Behind the Veil
In 2005 I was Chairman of the first Emotional and Spiritual Intelligence Conference in the Middle East, a three-day program in Dubai in the United Arab Emirates. I wrote this article on the last day of the conference, May 30, 2005.
We live in a time of turmoil and uncertainty and, if we accept the world that we see in
newspaper headlines, it is all too easy to forget that the vast majority of people in the
world are good, caring human beings just like us. When we meet as human beings — not as representatives of some clan or creed — there is vast common ground.
Preparing to go to the conference center, I am full of unease. I walk through the lobby
strewn with rose petals, and feel surrounded by men in white dishtash and women in
black abaya. I’ve worked with many Arabs and Muslims, but this is my first time in the
Gulf, and I find myself curious at the sight of all this traditional garb — and worried.
I move quickly through the hall and go back stage. At a conscious level, I am telling myself that I am worried about the conference logistics, that I am concerned the audience might not understand our work, that technical glitches might interfere with learning. But none of the technology is my responsibility, and I realize that I’m bothering the technicians as a way of hiding from all these strangers.
I realized I am afraid. Afraid of the unknown. Afraid that I will not be accepted, that I will
be judged, that people will not listen – I often have fears like this at the beginning of a
program. Here, it is stronger because, underneath, I am also afraid I will be hated or held in contempt as a Jew and an American.
Unexamined, unrecognized, the fear is influencing me on an unconscious level – influencing me to hide away and to rationalize my behavior. Once I recognize that I am afraid, however, I can see what I am really doing and can make a choice. Especially in face of fear, it is difficult to make proactive choices.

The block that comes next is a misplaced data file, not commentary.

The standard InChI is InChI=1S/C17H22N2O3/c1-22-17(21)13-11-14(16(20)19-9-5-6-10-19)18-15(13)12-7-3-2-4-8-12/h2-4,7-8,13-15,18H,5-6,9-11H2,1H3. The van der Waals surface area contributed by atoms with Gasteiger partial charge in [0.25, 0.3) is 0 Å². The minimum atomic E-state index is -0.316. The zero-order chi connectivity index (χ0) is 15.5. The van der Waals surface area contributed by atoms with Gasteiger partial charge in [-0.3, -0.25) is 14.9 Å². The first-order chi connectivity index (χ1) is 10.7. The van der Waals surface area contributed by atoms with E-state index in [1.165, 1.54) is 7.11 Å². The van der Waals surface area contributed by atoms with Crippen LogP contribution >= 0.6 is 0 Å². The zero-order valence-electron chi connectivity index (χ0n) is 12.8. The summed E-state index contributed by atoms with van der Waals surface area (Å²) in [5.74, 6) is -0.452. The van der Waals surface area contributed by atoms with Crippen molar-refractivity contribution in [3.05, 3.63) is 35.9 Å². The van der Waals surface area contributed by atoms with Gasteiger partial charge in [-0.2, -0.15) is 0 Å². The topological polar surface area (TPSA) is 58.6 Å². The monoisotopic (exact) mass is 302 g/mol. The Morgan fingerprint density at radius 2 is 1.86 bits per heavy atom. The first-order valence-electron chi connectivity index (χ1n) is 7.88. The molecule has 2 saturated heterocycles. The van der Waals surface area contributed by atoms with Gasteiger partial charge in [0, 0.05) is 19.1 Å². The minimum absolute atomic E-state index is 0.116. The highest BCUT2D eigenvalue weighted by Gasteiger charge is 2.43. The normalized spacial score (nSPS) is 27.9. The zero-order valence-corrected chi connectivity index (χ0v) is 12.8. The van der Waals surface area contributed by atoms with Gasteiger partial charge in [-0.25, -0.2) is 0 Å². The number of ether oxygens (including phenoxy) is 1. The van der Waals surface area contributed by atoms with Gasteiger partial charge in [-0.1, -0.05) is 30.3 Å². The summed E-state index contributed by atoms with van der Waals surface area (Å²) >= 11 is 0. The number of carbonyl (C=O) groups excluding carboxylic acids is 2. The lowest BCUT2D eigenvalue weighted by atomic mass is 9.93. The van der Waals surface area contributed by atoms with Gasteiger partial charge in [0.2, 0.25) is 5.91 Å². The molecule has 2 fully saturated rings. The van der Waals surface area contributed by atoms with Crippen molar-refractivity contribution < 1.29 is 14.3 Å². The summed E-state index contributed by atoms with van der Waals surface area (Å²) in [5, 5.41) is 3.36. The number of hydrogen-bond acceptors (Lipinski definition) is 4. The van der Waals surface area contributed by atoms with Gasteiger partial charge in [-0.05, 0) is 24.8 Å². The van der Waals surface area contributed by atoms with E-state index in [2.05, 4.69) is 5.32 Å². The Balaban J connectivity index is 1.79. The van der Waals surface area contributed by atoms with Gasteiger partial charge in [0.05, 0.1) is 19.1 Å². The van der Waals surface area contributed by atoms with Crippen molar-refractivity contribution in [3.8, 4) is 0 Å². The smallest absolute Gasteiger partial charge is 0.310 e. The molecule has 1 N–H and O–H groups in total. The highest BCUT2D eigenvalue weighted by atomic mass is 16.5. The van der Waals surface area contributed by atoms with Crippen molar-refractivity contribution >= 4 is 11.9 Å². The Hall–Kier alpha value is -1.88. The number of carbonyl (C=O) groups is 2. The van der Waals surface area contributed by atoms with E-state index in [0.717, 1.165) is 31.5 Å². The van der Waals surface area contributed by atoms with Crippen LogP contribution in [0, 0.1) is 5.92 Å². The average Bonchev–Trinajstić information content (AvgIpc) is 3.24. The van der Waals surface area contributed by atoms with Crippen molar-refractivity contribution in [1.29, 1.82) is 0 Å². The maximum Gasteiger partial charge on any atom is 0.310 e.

Fortunately, in this work I have learned about a lever I can use to move myself past the fear: my sense of purpose.
I am deeply committed to co-creating an emotionally intelligent world, and I can’t do that hiding in the corner. Remembering my Noble Goal (“To inspire compassionate wisdom”) gives me the courage to act. I begin walking around the lobby speaking with some of these strangers.
They do not turn away.
I say ‘hello’ to three men wearing traditional Arab clothes. They are from Saudi Arabia. One must have noticed my effort to reach out past the fear, because he says, “Thank you for coming up to us, I guess this is part of emotional intelligence”. I hear his warmth and appreciation – he recognizes the effort, the risk, and there is something sparked between us. Maybe they too are a little afraid.
These fears are reinforced at many levels. For example, I happened to read an email
from my grandmother today saying, “I wish you could stay home from all those
dangerous places”. On a factual basis, the United Arab Emirates is one of the safest
countries in the world. Diverse, cosmopolitan, accepting, and with hardly any crime (and, in case you’re wondering, they don’t have extreme or violent penalties for crimes).